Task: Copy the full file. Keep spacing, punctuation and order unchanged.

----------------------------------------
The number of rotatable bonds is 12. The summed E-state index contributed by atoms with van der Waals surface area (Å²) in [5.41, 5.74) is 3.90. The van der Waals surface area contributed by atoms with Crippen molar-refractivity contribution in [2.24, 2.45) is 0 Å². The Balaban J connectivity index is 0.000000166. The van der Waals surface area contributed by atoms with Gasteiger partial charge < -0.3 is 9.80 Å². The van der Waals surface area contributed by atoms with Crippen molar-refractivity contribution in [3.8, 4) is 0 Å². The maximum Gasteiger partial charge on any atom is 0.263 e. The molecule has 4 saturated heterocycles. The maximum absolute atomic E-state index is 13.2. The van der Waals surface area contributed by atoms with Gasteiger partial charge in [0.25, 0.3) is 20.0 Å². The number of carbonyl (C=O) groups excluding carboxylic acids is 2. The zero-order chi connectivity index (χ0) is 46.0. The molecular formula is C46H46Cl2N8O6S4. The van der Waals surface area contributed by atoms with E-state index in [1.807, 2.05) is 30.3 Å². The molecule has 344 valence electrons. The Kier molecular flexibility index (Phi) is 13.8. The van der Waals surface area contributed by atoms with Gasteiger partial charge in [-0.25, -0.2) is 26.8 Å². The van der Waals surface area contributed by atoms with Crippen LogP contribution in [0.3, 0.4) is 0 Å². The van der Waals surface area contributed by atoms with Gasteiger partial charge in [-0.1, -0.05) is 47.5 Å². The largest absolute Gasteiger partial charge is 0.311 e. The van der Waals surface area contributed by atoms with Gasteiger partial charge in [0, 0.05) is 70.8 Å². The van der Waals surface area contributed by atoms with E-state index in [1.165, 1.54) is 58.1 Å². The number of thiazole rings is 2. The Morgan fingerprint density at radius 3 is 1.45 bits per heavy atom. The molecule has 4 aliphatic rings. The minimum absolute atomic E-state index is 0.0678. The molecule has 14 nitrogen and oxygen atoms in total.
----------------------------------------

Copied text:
The number of rotatable bonds is 12. The summed E-state index contributed by atoms with van der Waals surface area (Å²) in [5.41, 5.74) is 3.90. The van der Waals surface area contributed by atoms with Crippen molar-refractivity contribution in [2.24, 2.45) is 0 Å². The Balaban J connectivity index is 0.000000166. The van der Waals surface area contributed by atoms with Gasteiger partial charge < -0.3 is 9.80 Å². The van der Waals surface area contributed by atoms with Crippen molar-refractivity contribution in [3.8, 4) is 0 Å². The maximum Gasteiger partial charge on any atom is 0.263 e. The molecule has 4 saturated heterocycles. The maximum absolute atomic E-state index is 13.2. The van der Waals surface area contributed by atoms with Gasteiger partial charge in [0.25, 0.3) is 20.0 Å². The number of carbonyl (C=O) groups excluding carboxylic acids is 2. The zero-order chi connectivity index (χ0) is 46.0. The molecular formula is C46H46Cl2N8O6S4. The van der Waals surface area contributed by atoms with E-state index in [1.807, 2.05) is 30.3 Å². The molecule has 344 valence electrons. The Kier molecular flexibility index (Phi) is 13.8. The van der Waals surface area contributed by atoms with Gasteiger partial charge in [-0.25, -0.2) is 26.8 Å². The van der Waals surface area contributed by atoms with Crippen LogP contribution in [0.3, 0.4) is 0 Å². The van der Waals surface area contributed by atoms with Gasteiger partial charge in [-0.1, -0.05) is 47.5 Å². The largest absolute Gasteiger partial charge is 0.311 e. The van der Waals surface area contributed by atoms with Gasteiger partial charge in [0, 0.05) is 70.8 Å². The van der Waals surface area contributed by atoms with E-state index in [1.165, 1.54) is 58.1 Å². The number of thiazole rings is 2. The Morgan fingerprint density at radius 3 is 1.45 bits per heavy atom. The molecule has 4 aliphatic rings. The minimum absolute atomic E-state index is 0.0678. The molecule has 14 nitrogen and oxygen atoms in total.